I came into climate activism after arriving in New Orleans, 3 weeks after Hurricane Katrina. Planning for a two week trip to do relief work, I ended up dropping the rest of my life and spending in all 6 months there during 2005/6.
R. K. Pachauri, chairman of the IPCC, has observed:
Most notable as a major issue of concern is the nexus between climate change and the widespread prevalence of poverty in the world. The impacts of climate change will fall disproportionately upon developing countries and the poor persons within all countries, thereby exacerbating inequities in health status and access to adequate food, clean water and other resources.
It would be putting it very lightly to say that after my time in New Orleans, detached academic statements like this seem almost callous. Climate change influenced disasters are a here-and-now reality, and at least for the oppressed within our society, and they go well beyond the moment of the storm, lasting well beyond the attention span of media and activists…even climate activists who should – must – see these events as part and parcel to the struggle for a safe climate future. Catastrophic weather events exist as ongoing, daily life-or-death struggle for thousands of people, and in troubled memories or the occasional nightmare for thousands more like me who had the privilege to come and to go.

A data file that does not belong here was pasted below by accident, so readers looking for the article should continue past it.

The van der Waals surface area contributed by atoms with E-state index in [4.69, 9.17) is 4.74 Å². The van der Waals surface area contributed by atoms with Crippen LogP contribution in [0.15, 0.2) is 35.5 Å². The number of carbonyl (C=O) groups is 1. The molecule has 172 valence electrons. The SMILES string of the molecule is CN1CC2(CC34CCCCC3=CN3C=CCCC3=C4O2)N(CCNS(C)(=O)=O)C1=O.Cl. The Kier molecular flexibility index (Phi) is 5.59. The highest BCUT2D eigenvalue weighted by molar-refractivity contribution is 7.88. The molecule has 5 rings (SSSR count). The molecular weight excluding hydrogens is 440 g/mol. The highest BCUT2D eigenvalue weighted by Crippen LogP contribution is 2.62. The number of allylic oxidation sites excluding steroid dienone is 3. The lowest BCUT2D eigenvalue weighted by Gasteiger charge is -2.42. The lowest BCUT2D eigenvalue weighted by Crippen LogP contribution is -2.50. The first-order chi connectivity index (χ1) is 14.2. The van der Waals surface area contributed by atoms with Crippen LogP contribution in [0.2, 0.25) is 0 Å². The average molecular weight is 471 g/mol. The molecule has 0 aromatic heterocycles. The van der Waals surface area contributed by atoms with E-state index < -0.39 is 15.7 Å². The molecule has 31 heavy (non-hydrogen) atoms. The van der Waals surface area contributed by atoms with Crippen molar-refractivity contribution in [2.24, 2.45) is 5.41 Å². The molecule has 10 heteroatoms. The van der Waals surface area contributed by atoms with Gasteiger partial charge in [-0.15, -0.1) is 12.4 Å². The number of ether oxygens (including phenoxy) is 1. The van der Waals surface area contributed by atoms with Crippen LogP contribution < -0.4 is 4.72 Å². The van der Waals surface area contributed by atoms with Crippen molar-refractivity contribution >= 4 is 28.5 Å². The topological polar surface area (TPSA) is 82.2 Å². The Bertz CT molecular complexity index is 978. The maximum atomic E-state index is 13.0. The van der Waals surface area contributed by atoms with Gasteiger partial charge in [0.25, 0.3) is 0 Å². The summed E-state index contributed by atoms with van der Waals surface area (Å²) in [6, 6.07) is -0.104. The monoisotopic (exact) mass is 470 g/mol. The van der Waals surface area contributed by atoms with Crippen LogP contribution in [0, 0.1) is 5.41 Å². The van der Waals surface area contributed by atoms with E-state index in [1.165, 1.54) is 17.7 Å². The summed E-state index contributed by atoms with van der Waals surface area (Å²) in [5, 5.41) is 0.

As we endevor for an end to the fossil fuel empire and a safe climate future, we cannot forget places like New Orleans, the gulf coast as a whole, Tabasco, Mexico and dozens of other places effected by increasingly frequent catastrophic weather events.